Economic Benefits of Limiting Government, Part 3

The first two parts of my three-part series on the economic benefits of limiting government (part 1 here and part 2 here) analyzed the significant gains that we can harvest with only a few steps of curtailing the growth of government employment. I explained that the gains run in the hundreds of millions of dollars, and that is just from a quick, static analysis of existing economic data.

The big question, then, is how to reap the harvest of limiting government. In my article on the five steps to a growing economy I outlined a framework for reforms that, over time, will structurally reduce the size of government in Wyoming. However, the full gains from implementing this framework do not surface until a few years down the road. Big government was not built overnight, and it won’t go away overnight either.

But fear not. There is a lot we can do right here and now. One good idea is the first of the five steps: a cap on the growth of government spending.

There are two important reasons why this first step, while humble in itself, is a good way to start the trip to the land of limited government. First, even with small changes to the trajectory of government growth, taxpayers will gain substantially. Rightly designed, it will save taxpayers sizable amounts of money over time. (Look for a comprehensive study of the economic gains of spending caps in a Wyoming Liberty Group Economic Review toward the end of March.)

Secondly, a growth cap on government spending would send a confidence-inspiring message to the private sector. Business owners know that government will not be as frantic at hiring more people as it has in the past. In other words, they can expect less artificial competition from government when they look to hire new employees.

Taxpayers can confidently expect that their tax burden will be more predictable. Long-term stability and predictability are particularly important to businesses; rightly designed, a cap on government growth will inspire a more growth-oriented outlook among Wyoming’s job creators.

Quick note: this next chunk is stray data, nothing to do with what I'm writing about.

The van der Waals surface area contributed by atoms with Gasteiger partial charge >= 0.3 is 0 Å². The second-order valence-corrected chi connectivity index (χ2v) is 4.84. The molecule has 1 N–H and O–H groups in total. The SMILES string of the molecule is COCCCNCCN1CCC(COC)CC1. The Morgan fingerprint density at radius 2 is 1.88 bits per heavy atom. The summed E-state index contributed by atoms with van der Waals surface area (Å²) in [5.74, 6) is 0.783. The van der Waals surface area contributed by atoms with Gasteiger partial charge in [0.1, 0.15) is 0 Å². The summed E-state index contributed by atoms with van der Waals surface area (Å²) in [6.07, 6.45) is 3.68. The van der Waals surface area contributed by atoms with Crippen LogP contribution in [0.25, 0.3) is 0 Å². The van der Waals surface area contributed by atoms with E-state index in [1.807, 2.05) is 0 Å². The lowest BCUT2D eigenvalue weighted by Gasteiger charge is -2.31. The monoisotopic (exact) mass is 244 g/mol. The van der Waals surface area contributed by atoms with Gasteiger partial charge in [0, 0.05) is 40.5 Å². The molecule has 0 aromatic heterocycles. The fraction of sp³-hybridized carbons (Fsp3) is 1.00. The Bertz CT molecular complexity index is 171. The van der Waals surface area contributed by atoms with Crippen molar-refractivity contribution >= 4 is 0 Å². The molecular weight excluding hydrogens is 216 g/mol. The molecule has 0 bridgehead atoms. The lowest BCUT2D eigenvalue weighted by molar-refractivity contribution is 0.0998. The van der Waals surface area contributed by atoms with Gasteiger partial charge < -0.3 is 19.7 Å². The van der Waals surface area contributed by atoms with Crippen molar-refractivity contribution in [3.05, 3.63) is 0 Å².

The question, then, is what a government growth cap should look like. More to the point, the choice of cap depends on how we define the growth that government is still allowed.

TABOR is probably the best known model for capping government spending. The Taxpayer Bill of Rights became law in Colorado in 1992, capping the growth in General Fund spending to the growth of Colorado’s population plus inflation.

Unfortunately, TABOR has not proven very effective in Colorado. According to historic spending data from the National Association of State Budget Officers (NASBO), the growth rate of total state government spending in the Centennial State did not change noticeably after TABOR was introduced. There are three possible explanations for this. The first is that Colorado legislators steered spending over to Other Funds, which was outside of the TABOR cap. There is some evidence toward this in the NASBO data.

The second explanation also has some empirical validity. The combined growth rates of inflation and population do not differ much from the growth in government spending in states without TABOR. Consider New Jersey, for example, simulating a TABOR introduced in 1990: 

Figure 1

Data sources: National Association of State Budget Officers (state spending), Bureau of Economic Analysis (GDP-based inflation) and U.S. Census (state population).

We thus have reasons to question the usefulness of TABOR as a meaningful growth cap on Wyoming state spending. However, the final word on that will be presented in a forthcoming study.

The third problem with TABOR is perhaps the most serious one. TABOR does not tie the growth in government spending to the ability of taxpayers to fund government. Imagine, for example, that the Wyoming economy starts growing strongly and there is a rising demand for labor. Young professionals migrate from other states, and most of them are not yet married. They do not consume a lot of government services, so there is little need for growth in government spending. However, because of the rise in population TABOR now allows government to accelerate spending.

Two other growth cap models provide a remedy for this third problem with TABOR: 

  • Nominal state GDP growth, meaning the actual expansion of the state economy (real GDP) plus inflation;
  • Personal income growth, meaning the annual rise in the sum total of what individuals in Wyoming earn in one year.

The GDP model has an advantage in that it ties growth in government spending to the broadest possible tax base, namely current-price GDP. Therefore, if government spending cannot grow faster than GDP, the spending cap serves both as a cap on the size of government and a guarantee that overall the state economy will not be overwhelmed by taxes.

In real life, though, taxes are levied only on some parts of GDP, and most taxes are actually paid, one way or the other, by individuals. (Corporate taxes are passed on by businesses as a mark-up to their consumers.) For this reason, the spending-growth cap model that is based on the growth in personal income may be the most appropriate one to consider for Wyoming.

It takes more than a short blog article to explore the full advantages and disadvantages of caps on government spending. However, hopefully this introduction can serve as a thought-provoking opener for a broader discussion on measures to put a leash on state and local governments in the Cowboy State.

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